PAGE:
• Hybrid and virtual meetings will be used to enhance member and stakeholder participation and collaboration.

Organization/Governance

In accordance with the Guidelines for Multistate Research Activities the recommended governance for the NC1180 project includes the election of a Chair and a Secretary (also the Chair-Elect).  All officers are to be elected for at least two-year terms to provide continuity. Administrative guidance will be provided by an assigned Administrative Advisor and a CSREES Representative.  Chairs are required to organize and run the annual meeting during their term. The Secretary is responsible for the distribution of documents in advance of the annual meeting, documenting the progress and content of the meeting, communicating the results to the membership, and preparing NC1180 annual reports for submission to NIMSS. The NC1180 participants are responsible for working together to ensure the overall success of the NC-1180 project by completing their proposed research, fostering collaborations, providing timely progress reports and updates, participating in information exchanges, and attending the annual meetings.    

Literature Cited

National Chicken Council. 2022. Per-capita-consumption-of-poultry-and-livestock. https://www.nationalchickencouncil.org/about-the-industry/statistics/per-capita-consumption-of-poultry-and-livestock-1965-to-estimated-2012-in-pounds/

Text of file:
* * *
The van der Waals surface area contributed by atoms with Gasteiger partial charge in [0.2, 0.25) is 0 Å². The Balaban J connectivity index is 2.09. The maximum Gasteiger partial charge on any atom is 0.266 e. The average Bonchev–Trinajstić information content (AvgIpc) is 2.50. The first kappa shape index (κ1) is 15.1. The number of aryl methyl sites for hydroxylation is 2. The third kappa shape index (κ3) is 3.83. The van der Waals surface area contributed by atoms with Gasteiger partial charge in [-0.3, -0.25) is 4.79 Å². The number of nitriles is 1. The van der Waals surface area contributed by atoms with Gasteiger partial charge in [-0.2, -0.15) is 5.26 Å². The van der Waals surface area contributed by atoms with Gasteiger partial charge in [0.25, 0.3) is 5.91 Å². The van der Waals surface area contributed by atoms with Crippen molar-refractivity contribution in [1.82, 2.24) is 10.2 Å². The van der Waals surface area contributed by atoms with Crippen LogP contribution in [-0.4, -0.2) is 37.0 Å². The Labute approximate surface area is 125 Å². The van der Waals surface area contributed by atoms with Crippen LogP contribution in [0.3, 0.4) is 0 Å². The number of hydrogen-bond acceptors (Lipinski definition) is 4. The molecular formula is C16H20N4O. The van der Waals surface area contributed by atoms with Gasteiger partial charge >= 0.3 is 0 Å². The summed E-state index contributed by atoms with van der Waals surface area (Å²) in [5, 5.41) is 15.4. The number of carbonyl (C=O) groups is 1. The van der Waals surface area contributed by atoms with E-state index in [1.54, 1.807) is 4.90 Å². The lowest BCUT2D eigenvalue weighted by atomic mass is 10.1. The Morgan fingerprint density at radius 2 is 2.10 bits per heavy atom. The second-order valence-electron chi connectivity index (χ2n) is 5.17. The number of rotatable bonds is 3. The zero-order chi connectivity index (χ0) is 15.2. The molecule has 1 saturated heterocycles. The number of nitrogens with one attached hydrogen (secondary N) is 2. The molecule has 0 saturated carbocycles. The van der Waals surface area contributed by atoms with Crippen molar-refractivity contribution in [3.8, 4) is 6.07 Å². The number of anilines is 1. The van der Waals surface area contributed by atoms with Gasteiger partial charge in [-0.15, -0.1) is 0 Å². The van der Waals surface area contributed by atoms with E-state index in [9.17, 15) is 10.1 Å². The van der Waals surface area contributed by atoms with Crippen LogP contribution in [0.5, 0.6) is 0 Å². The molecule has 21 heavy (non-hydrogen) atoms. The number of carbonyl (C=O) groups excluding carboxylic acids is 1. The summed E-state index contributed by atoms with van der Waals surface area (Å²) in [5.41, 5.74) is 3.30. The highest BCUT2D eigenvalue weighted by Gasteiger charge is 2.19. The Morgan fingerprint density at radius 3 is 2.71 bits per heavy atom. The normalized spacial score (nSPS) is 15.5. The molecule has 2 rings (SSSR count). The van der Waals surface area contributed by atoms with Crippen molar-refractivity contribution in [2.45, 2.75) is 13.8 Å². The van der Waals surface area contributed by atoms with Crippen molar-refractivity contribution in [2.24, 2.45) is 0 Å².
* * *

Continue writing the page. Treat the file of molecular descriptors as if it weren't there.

Animal and Plant Health Inspection Service U.S. DEPARTMENT OF AGRICULTURE. https://www.aphis.usda.gov/aphis/ourfocus/animalhealth/animal-disease-information/avian/avian-influenza/hpai-2022/2022-hpai-commercial-backyard-flocks


Livestock, Dairy, and Poultry Outlook: June 2023, LDP-M-348, U.S. Department of Agriculture, Economic Research Service, June 15, 2023


Committee of transmissible diseases of poultry & Avian Species, U.S. Animal and Health Association. Report 2022. https://www.usaha.org/transmissible-diseases-of-poultry-avian-species


US Poultry & Egg Association economic data website. https://www.uspoultry.org/economic-data/


USDA, NASS Hatchery Production Summary. April 2023. https://downloads.usda.library.cornell.edu/usda-esmis/files/9306sz28s/5999ph75k/t722jp16k/htpdan23.pdf

Attachments

Land Grant Participating States/Institutions

AL, CA, DE, IL, MD, NE, OH

Non Land Grant Participating States/Institutions

Southeast Poultry Research Laboratory, USDA-ARS/Georgia